Slovenia 895-1200 16th Century Slovenia

Late Medieval Slovenia (1200-1500)

In the late middle ages, Slovenia formed part of the Holy Roman Empire; its south-eastern border still marks the border between Slovenia and Croatia, except on the peninsula of Istria.
Slovenia, within the Holy Roman Empire, was not a political unit; the territory of modern Slovenia, in the 13th/14th century, formed part of the Duchies of Carinthia (Kärnten), Styria (Steiermark), Carniola (Krain), the Counties of Gorizia (Gö) and Cilli, the Wendian March (Windische Mark); some territories belonged to the Princebishoprics of Salzburg, Freising, Brixen and to the Patriarchate of Aquileja.
As Slovenia was politically scattered, we should keep in mind, that Slovenians were living beyond the borders of modern Slovenia, especially in parts of Carinthia presently belonging to Austria, in stretches of Friuli (northeastern Italy and in western Hungary (Prekmurje). On the other hand, within the borders of modern Slovenia there were German settlements, the most important around Gottschee in the Windische Mark (Krain), established in the 14th century. Assimilation of minorities into larger ethnicities took place, in both directions (from Slovenian to German, from German to Slovenian); for the Styrian segment, the emergence of the language border is given at around 1300. The Duchy of Carinthia had Slavic tradition; the enthronement ceremonies were held in Slovenian until 1414.
Ecclesiastically, most of Slovenia belonged to the Patriarchate of Aquileja; the territory to the north of the Drau River was part of the Archdiocesis of Salzburg, since 1225/1228 of the Diocesis of Lavant. In 1461 the Diocesis of Ljubljana (Laibach) was established as a suffragan diocesis to Aquileja.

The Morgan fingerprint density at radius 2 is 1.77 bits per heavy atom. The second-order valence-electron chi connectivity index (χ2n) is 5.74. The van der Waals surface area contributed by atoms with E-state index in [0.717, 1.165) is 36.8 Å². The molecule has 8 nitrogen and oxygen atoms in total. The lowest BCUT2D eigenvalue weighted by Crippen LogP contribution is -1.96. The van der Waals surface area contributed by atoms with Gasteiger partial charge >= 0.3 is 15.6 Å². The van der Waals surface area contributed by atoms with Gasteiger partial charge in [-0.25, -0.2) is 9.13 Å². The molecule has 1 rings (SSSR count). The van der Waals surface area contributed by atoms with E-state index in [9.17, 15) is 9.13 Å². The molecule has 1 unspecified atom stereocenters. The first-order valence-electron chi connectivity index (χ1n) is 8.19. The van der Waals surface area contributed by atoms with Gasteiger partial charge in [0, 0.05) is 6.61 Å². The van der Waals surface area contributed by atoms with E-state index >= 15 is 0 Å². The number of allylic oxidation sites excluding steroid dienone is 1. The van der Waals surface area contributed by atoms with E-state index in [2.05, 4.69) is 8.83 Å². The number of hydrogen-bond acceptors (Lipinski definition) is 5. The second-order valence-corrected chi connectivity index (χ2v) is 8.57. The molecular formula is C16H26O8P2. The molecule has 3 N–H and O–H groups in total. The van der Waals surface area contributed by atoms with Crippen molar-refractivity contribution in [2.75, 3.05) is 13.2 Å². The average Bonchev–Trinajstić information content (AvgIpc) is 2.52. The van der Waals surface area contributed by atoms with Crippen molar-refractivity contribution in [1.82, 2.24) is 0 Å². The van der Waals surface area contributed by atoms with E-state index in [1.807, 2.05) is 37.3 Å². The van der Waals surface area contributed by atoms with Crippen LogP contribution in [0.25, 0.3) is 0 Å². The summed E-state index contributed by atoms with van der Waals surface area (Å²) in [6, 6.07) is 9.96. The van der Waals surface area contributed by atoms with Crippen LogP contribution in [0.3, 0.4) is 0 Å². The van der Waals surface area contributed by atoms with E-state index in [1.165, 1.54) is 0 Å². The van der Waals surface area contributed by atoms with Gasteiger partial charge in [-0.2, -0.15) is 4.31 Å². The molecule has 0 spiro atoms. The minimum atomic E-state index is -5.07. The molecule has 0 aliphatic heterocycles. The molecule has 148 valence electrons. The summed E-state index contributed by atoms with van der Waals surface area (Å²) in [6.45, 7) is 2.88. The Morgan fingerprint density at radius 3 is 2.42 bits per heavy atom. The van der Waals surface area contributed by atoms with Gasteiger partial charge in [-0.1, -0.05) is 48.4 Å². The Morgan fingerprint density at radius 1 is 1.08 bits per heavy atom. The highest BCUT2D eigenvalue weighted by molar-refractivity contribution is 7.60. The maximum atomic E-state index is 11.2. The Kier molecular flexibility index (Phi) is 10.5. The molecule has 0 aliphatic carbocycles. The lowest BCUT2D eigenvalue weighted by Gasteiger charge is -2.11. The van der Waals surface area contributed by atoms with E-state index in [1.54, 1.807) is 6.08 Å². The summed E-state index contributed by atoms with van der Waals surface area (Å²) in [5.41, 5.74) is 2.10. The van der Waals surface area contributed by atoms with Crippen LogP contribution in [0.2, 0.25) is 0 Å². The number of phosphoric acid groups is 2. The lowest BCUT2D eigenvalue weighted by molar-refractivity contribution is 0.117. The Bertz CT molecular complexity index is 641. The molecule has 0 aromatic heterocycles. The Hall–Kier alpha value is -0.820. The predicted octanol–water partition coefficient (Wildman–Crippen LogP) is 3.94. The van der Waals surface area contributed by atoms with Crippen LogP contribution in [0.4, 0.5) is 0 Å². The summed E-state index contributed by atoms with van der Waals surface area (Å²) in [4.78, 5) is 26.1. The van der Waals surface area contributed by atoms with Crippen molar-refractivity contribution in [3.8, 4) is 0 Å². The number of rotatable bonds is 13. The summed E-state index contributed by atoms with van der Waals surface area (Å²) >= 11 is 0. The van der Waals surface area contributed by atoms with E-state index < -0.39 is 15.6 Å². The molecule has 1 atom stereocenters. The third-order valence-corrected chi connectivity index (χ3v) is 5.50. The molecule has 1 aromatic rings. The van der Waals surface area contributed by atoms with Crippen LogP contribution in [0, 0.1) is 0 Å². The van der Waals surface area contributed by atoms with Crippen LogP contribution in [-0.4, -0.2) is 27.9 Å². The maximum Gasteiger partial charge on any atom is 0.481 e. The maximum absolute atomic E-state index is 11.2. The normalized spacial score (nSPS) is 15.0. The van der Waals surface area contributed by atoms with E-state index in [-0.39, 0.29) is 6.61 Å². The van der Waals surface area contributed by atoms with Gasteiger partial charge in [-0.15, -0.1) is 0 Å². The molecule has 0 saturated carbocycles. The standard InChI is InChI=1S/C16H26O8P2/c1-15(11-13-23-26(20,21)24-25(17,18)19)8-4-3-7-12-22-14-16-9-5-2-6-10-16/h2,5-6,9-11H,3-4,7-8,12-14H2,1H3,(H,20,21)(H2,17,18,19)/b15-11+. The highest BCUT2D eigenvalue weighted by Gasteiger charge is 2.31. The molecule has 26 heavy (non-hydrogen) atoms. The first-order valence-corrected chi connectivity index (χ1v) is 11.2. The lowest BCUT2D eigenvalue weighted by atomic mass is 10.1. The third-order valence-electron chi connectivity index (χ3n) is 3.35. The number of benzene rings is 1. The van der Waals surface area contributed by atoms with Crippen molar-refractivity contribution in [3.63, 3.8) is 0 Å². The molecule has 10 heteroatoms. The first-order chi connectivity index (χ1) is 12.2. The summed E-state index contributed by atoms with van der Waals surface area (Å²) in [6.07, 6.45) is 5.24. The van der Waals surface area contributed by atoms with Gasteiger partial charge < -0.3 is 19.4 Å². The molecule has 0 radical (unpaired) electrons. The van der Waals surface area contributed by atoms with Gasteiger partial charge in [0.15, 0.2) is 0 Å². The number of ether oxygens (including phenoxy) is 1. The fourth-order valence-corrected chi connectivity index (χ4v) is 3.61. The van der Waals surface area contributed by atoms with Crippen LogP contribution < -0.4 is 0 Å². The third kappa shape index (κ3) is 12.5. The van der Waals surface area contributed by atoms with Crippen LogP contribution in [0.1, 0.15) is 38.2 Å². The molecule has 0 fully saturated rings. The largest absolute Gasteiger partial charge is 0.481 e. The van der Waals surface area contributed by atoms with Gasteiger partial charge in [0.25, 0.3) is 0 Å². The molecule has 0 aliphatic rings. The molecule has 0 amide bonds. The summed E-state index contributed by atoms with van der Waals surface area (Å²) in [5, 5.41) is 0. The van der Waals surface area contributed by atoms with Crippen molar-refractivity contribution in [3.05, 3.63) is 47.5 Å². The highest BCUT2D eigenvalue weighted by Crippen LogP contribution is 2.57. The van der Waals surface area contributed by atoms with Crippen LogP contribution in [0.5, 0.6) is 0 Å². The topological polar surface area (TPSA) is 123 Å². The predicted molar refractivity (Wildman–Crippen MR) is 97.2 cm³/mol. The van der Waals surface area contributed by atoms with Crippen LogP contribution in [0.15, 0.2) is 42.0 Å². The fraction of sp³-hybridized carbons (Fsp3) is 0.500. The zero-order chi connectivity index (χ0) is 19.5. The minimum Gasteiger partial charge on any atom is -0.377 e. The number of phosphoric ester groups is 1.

The Habsburg Dynasty acquired Austria and Styria in 1276/1282; Carniola was added to her possessions in 1282/1355, Carinthia in 1355. The other territories followed (Gorizia 1500); the ecclesiastical territories were mediatized (transferred under Habsburg sovereignty); on the eve of the reformation, the various territorial units covering Slovenia were united under Habsburg rule. However, the Duchies of Carinthia, Styria, Carniola (Krain) and the County of Gorizia continued to exist as separate administrative units, until World War I.

Chronology of Catholic Dioceses : Slovenia, from Kirken i Norge
Timeline of Styria (Steiermark), from Steirisches Landesarchiv, detailed, in German
A Brief History of Slovenia, by Stane Granda
Die Geschichte des Klarissenklosters in Mekinje, from (History of the Monastery St. Clare in Mekinje), in German
DOCUMENTS Slovenian History, from Carantha, under 'Archives Pt.1-4' has long lists of German language regests on the history of Slovenia c.1250-1600

This page is part of World History at KMLA
First posted on August 15th 2002, last revised on February 15th 2006

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